In the beginning, there was only the standard needle length, which is 12.7 millimeters. Then the 8-millimeter needle came along. But to get better control from more choices means knowing which to use.
Dr. Stuart Ross and Rozmin Jamel of Canada presented data at Strasbourg showing that glucose control was not changed significantly in normal-weight type 1 and 2 people when switching from a 12.7- to an 8-millimeter needle.
In obese patients, however, control deteriorated with the 8-millimeter needle because of more insulin leakage.
Becton Dickinson's worldwide medical director, Barry Ginsburg, MD, PhD, recommends that overweight adults use the 12.7-millimeter needle. (Overweight is defined as a body mass index [BMI] of over 27.) When using a 12.7-millimeter needle, says Ginsburg, overweight adults should pinch up.
Dr. Anders Frid of Sweden presented his research on a very common injection site, the navel area, which is the fattest area of the abdomen.
Surprisingly, almost half of the men studied did not have enough abdomen fat to use the standard, 12.7-millimeter needle without a pinch up.
Frid showed that 28 percent of thin women and 44 percent of thin men had less than 12.7 millimeters of fat at the navel. If these people use a 12.7-millimeter needle, they could hit muscle.
Thus, these people should be using an 8-millimeter needle, according to Cindy Onufer, RN, MA, CDE, a clinical nurse specialist at Legacy Good Samaritan Hospital in Portland, Oregon. If they must use the longer needle, they should pinch up.
Frid also studied the upper area of the buttocks, near the lower back, in these same thin people. He concluded that this area has so much fat, never less than 13 millimeters, that there is very little chance of hitting muscle when injecting into the buttocks.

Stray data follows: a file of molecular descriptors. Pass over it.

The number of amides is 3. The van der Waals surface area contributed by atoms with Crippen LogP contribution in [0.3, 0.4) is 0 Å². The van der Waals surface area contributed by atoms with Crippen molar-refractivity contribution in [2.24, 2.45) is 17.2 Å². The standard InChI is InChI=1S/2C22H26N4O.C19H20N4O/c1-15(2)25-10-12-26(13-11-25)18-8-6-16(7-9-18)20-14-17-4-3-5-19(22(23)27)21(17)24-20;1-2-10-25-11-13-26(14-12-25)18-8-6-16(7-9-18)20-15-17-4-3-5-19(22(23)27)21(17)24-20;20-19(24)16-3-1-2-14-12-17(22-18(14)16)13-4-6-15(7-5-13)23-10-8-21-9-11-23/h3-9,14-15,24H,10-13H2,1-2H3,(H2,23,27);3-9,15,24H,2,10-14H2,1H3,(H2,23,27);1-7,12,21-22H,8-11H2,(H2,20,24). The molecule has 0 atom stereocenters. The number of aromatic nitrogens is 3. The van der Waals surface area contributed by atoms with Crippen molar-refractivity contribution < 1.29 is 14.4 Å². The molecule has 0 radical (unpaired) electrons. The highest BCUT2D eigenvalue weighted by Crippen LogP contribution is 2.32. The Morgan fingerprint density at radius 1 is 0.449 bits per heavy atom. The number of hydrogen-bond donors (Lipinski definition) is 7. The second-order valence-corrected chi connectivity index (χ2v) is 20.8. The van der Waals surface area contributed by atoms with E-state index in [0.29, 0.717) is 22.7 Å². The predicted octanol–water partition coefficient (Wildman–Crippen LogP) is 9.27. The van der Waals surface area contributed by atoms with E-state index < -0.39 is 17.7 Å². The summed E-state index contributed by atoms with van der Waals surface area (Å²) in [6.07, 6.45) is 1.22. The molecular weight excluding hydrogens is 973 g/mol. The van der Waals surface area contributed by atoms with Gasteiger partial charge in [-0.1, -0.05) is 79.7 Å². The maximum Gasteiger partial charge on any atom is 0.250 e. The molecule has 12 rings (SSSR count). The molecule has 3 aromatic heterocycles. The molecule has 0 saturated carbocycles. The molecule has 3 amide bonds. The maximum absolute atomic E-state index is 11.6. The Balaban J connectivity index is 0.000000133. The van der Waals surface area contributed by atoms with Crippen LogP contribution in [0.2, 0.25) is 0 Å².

Onufer agrees, although she adds that the upper buttocks is an awkward site for people to reach. She says that because it is a very slow absorption area, it is a good site for bedtime injections, and having your partner perform the shot eliminates an awkward reach.
Even among children, females have more fat than males. Dr. Claire Smith of the United Kingdom measured the distance from skin to muscle tissue in children and adolescents at injection sites.
In the abdomen, the distance from skin to the lining of the abdominal cavity was less than 12.7 millimeters in most of the boys, but only in one of the five girls. Thus, boys who use 12.7-millimeter needles risk injecting into their muscles.
To Pinch or Not to Pinch
The workshop's research led to these statements on pinching up:
A summary of the workshop's guidelines on pinch up versus no pinch up:
Before concluding the Strasbourg workshop, the panel outlined the following points about proper insulin injection technique:
The report on the Strasbourg workshop does stress that these statements "do not as yet have the force of guidelines." People with diabetes should always consult with health care professionals before making care changes.
A New Field of Research
Most experts agree that people with diabetes should determine their BMIs then discuss injection sites and techniques with their health care teams.